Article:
The Federal Aviation Administration issued an airworthiness directive Monday requiring replacement of defective attachment pins in the horizontal tails of more than 1,000 Boeing 737s flying in the U.S.
The directive requires airlines to inspect the pins that connect the rear spar of the jet’s horizontal tail to the fuselage, and to replace all pins that came from a Boeing supplier during a two-year period.
The FAA said an incorrect procedure was used by the supplier to apply a surface coating to the pins to protect against wear and corrosion.
Pilots adjust moveable panels on the horizontal tail — or horizontal stabilizer, as it is called in the industry — to push the jet’s nose up or down.
Never miss a local story.
No accidents have been attributed to the defect. But the FAA’s directive warns that without replacement, the defective pins could fail prematurely in service, potentially “resulting in loss of control of the airplane.”
Boeing issued a service bulletin recommending the pin replacements a year ago. The FAA in September proposed issuing a mandatory directive.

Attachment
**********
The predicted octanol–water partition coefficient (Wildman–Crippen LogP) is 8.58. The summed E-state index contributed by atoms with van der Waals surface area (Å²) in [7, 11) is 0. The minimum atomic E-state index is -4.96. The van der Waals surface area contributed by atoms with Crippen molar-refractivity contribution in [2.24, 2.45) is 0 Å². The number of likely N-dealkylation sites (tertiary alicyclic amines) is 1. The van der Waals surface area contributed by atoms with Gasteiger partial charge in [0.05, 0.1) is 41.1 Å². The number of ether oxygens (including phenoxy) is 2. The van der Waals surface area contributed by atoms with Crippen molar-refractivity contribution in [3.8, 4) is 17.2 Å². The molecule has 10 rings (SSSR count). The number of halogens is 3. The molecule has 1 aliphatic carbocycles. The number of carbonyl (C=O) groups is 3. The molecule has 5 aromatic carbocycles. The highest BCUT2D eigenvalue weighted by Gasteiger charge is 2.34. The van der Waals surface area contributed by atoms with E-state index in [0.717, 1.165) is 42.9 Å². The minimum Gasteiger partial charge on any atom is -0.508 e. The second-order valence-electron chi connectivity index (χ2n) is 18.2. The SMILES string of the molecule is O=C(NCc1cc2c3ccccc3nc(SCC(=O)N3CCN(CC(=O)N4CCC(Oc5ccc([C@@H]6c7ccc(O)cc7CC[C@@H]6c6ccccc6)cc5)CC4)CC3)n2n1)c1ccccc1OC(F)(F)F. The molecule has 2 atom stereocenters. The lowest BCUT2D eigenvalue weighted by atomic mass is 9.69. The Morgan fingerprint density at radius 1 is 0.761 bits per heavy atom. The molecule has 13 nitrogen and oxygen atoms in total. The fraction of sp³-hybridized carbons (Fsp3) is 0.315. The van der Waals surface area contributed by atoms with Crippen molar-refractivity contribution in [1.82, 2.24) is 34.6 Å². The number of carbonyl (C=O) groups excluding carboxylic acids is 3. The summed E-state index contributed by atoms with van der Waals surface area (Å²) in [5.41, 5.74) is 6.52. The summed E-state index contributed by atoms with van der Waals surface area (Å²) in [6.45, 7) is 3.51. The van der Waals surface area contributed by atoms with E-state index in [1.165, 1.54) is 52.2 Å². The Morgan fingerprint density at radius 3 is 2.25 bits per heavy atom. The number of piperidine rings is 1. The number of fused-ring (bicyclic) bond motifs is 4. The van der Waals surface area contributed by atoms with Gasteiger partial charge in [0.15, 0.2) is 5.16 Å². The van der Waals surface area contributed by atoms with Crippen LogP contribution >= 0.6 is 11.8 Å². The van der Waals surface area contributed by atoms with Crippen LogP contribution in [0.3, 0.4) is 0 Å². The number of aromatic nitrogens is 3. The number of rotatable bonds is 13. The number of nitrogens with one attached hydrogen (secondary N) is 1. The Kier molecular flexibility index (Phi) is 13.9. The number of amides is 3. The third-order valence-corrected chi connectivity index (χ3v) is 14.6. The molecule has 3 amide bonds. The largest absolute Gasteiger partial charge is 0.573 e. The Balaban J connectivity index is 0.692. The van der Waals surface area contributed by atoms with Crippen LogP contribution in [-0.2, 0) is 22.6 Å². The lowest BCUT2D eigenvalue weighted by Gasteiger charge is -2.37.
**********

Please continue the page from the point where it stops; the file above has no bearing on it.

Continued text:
Airlines must now complete the work before 56,000 total flight cycles or within 3,000 flight cycles after the directive takes effect on May 20.
The FAA estimates the cost to U.S. airlines at just over $10 million, with 39 hours of work on each airplane.
Boeing may cover some of those costs under warranty, the FAA said.
The defective pins were installed on most new airplanes delivered between August 2006 and July 2008, and also were distributed by Boeing as spares.
During that timeframe, Boeing delivered fewer than 700 of the 737 jets worldwide — and less than 300 in the U.S.
But, because pins may have been swapped out during maintenance, it’s possible that defective pins may have been installed on other jets. So the FAA is demanding that all 737NGs delivered before the 2012 Boeing service bulletin be inspected.
While the FAA directive applies only to U.S. airlines, it indicates that this issue applies to more than 3,500 jets worldwide.
Aviation regulators around the globe typically follow the FAA lead and will likely mandate the same pin inspection and replacement regimen.